Secret Files: Tunguska
Nina’s father disappears and our leading lady finds out that his disappearance is related to Siberia (now that’s a great graphic adventure, but for the PC and with a “y”; please stay away from the heavily-cut DS version!) and the Tunguska catastrophe, which takes her on a trip around the world in a classic point-and-click adventure.
The game has a sequel, also on DS, but I’d say it’s only for those who really enjoyed the first installment.
The most interesting thing about “Trace Memory” (known as “Another Code” outside North America) is its story.
Sadly, even though it tries to make use of the console’s unique features, the game is so short and the puzzles so easy that it’s not hard to turn to the sequel instead, the improved “Another Code R: A Journey into Lost Memories” for the Wii.
Ace Attorney Investigations: Miles Edgeworth
The Ace Attorney saga just had to be on this list but I believe Miles deserves a separate spot, due to the big change it meant for the series.
We abandon the classic formula “investigation first, trial later” to move freely as Miles during the investigation phase and then face our opponents outside the court.
A breath of fresh air for those fans of the saga who were looking for something new, starring one of the most charming characters of the series.
Hotel Dusk & Last Window
Together because they’re a game and its sequel, but also because their style is the same and one completes the other’s story, so if you were thrilled when you finished “Hotel Dusk: Room 215”, you can’t miss “Last Window: The Secret of Cape West”.
With a style inspired by classic film noir, we follow the adventures and misfortunes of Kyle Hyde in a hotel where nothing and no one is what they seem to be.
A warning: just like Ace Attorney, very text-heavy.
We’re talking about one of the best games on the DS and one of the best graphic adventures, period.
“Broken Sword: The Shadow of the Templars” is a classic PC game, renovated for the Wii and the DS, among other platforms. Now we get to control both leading characters and enjoy this great story on the palm of our hands.
Unmissable for fans of the classic game and new players because of its great puzzles, atmosphere and graphic style. Too bad we didn’t get the rest of the saga on the DS!
Ace Attorney (trilogy)
It’s hard to ask a Phoenix Wright fan to choose a favorite from all the games of the saga. The usual order is 3-1-2, with “Trials and Tribulations”, the ending of the first trilogy, as the winner.
Apollo Justice is just too similar to the Phoenix trilogy and lacks its charm, while the Miles Edgeworth Investigations games are a nice twist to the old formula.
The Ace Attorney trilogy, born on the GameBoy Advance, reached a whole new generation thanks to the DS and it’s one of the most beloved sagas along with that of Professor Layton, which is probably what made their crossover game a reality. It features a huge amount of dialogue and charismatic characters (our leading man, the Fey sisters, Detective Gumshoe, Miles, Franziska von Karma… the list is endless).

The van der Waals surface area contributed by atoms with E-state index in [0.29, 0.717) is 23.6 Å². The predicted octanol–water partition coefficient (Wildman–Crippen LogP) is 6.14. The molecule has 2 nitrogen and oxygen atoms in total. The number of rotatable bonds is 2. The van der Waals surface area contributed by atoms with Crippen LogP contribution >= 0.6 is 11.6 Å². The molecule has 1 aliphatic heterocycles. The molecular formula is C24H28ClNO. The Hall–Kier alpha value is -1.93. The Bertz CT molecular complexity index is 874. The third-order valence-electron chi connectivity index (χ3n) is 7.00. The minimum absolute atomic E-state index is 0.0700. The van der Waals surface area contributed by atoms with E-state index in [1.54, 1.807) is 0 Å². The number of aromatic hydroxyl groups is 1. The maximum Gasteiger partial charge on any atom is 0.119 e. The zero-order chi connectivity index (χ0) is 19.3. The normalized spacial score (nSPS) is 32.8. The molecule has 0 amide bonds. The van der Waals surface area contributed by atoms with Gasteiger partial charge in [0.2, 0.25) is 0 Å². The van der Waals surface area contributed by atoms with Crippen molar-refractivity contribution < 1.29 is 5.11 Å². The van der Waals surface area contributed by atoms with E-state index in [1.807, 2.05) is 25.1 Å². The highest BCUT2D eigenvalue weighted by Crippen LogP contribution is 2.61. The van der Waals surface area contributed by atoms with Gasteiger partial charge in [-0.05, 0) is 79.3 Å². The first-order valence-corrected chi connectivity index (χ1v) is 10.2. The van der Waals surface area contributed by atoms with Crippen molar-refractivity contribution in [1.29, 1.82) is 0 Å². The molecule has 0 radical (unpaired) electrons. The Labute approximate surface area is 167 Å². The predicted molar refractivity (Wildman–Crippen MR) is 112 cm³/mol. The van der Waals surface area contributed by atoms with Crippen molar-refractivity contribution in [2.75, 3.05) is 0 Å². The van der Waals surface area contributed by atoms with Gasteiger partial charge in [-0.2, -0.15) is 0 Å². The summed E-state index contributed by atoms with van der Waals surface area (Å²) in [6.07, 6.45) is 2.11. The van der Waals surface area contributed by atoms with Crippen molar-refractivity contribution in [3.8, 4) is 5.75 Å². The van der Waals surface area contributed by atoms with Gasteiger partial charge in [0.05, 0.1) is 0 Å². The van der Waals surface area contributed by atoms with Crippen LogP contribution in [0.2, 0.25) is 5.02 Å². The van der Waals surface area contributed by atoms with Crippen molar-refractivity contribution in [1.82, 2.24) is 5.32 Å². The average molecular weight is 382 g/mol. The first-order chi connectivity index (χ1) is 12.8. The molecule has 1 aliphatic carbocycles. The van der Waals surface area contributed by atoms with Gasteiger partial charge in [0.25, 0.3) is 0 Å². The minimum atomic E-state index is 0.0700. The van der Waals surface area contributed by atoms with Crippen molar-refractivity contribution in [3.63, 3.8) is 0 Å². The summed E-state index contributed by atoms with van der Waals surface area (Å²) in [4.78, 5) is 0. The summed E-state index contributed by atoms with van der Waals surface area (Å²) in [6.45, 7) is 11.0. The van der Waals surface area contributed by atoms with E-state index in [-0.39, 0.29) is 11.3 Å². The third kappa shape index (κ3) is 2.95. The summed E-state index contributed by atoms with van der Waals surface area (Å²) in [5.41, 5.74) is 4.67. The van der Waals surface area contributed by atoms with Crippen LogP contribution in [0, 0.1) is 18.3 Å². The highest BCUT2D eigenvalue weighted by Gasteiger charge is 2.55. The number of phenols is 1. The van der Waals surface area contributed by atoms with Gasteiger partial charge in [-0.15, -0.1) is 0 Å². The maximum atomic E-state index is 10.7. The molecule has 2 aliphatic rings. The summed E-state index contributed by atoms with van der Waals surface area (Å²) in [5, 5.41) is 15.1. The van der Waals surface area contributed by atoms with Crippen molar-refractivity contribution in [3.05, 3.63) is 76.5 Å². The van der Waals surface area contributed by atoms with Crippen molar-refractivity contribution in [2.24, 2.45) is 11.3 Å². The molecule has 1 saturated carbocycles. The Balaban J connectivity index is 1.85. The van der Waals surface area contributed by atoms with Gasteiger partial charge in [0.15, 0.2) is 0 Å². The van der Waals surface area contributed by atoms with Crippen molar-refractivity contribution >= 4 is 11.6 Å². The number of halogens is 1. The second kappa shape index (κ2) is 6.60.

Not everyone can take adventures with this much text but if you like the first one, you’ve got a lot more waiting.
Professor Layton (saga)
They forever changed the image that comes to our minds whenever we hear the word “puzzle”.
Layton fans seem to agree with Ace Attorney ones and their favorite Layton & Luke case is number 3: “Professor Layton and the Lost Future”. However, it’s best to start from the beginning and follow the adventures of these lovable characters through hundreds of puzzles with great scripts and background music.
No less than 4 games are available on the Nintendo DS. Chronologically, we then have an animated film and the following games on 3DS. Here’s to more Layton games!
Here’s a game by the creator of the Ace Attorney series which earns points thanks to its originality. It’s true that, like those games, it doesn’t have much replay value, but in the graphic adventure genre that’s a rare feature.
Sissel’s a ghost who doesn’t remember who he was when he was alive nor who killed him. We follow his investigation in a game with unique features and an obvious visual appeal.
999: Nine hours, nine persons, nine doors
Maximum replay value and an enthralling “Saw”-like story.
A graphic adventure/visual novel with lots of text, characters and loose ends that we can’t tie up until we get all 6! endings.
These are features which definitely deserve acknowledgement, even though maybe there’s nothing that pleases the general audience like another Profesor Layton game.
999 was so successful that it has become a saga called Zero Escape, with sequels on DS and Vita.